I am a fiber artist living on a small island in Maine, where I spend probably too much time dyeing and experimenting with natural dyes. My specialty is indigo, which I have been doing for about a decade, with both yarns and fabrics.
During the year of the pandemic, however, I had a transformative experience. You see, to me, the word “dyeing” is such an oxymoron to the word “dying”. When I dye, I am in a creative state of excitement, very much alive, and almost adrenaline crazed. But, exactly as the pandemic hit, my dad suddenly passed away—a whiplash kind of effect, and something that so many of us have similarly experienced. I needed to switch gears, and I threw myself into a productive frenzy. I found that during lockdown I had to look close to home for my resources for dyes other than indigo. I scoured my kitchen, my pantry, pulling out anything that would remotely work as a natural dye: beets, spinach, frozen blueberries and strawberries, red grapes, onion skins, turmeric, tea, and I even scrounged a little maraschino cherry juice! Next, I dove into my stashes for available natural cloth and yarns. Ready to dip!
Voila! I went crazy—no limitation, no formulas, like a wild child. I found so much peace in this therapeutic activity, such satisfaction. It truly saved my sanity and gave me solace from grief. And the best thing about it, I did it all in my dad’s kitchen. We lived next door to each other and we loved cooking meals together daily. It was special to be able to walk into his home and feel recovery through creativity. Cheers to his maraschino cherries—he made a mean Manhattan!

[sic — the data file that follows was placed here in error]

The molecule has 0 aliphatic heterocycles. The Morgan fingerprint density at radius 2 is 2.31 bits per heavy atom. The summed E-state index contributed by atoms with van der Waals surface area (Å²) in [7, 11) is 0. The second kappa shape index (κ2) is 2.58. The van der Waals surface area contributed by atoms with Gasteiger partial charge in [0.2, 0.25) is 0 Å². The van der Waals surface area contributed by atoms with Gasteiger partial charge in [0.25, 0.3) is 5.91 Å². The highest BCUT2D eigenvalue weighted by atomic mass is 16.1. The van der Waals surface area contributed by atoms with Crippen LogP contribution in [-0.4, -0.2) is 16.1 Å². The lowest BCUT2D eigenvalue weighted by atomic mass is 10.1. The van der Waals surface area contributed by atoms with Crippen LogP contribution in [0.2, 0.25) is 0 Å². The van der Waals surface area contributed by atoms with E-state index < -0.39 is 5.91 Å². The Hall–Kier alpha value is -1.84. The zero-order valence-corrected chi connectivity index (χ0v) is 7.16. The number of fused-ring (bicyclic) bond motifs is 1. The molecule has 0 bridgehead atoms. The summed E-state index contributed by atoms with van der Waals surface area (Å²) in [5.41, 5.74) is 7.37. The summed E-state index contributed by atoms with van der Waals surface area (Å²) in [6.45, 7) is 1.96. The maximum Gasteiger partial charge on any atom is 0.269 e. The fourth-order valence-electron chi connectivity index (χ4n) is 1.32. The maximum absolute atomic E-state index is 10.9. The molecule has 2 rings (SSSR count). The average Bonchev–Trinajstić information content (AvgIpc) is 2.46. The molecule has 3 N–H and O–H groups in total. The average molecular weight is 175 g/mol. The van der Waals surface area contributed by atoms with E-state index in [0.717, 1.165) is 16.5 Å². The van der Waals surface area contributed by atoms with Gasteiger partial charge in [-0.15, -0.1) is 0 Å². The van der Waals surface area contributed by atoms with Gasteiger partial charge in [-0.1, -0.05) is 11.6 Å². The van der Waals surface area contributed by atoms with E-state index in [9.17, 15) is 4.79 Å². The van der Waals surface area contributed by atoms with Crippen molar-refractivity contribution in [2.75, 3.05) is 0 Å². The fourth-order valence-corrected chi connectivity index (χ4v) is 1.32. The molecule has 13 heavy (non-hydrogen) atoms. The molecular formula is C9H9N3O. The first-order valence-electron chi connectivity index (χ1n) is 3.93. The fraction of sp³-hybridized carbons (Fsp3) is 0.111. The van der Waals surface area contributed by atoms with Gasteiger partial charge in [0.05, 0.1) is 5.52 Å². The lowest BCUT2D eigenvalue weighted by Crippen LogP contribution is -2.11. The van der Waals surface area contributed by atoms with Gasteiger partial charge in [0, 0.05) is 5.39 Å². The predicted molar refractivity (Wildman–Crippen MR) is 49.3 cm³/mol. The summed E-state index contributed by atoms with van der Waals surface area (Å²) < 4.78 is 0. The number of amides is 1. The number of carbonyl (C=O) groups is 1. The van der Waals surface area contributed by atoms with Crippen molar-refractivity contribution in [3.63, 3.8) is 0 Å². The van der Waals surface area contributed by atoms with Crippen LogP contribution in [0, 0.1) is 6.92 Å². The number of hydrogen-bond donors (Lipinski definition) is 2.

Maine seasons with a reason. Where living and creating is easy, just as life should be.
Linda Perry has spent much of her life creating unique hand-crafted wearable art, distinctly apart from anything mass produced or made by machinery. She works quietly, taking inspiration from nature and the ever-changing skies and harbor waters surrounding her tiny studio on Davis Island. You can find her creations at Harbor Yarns.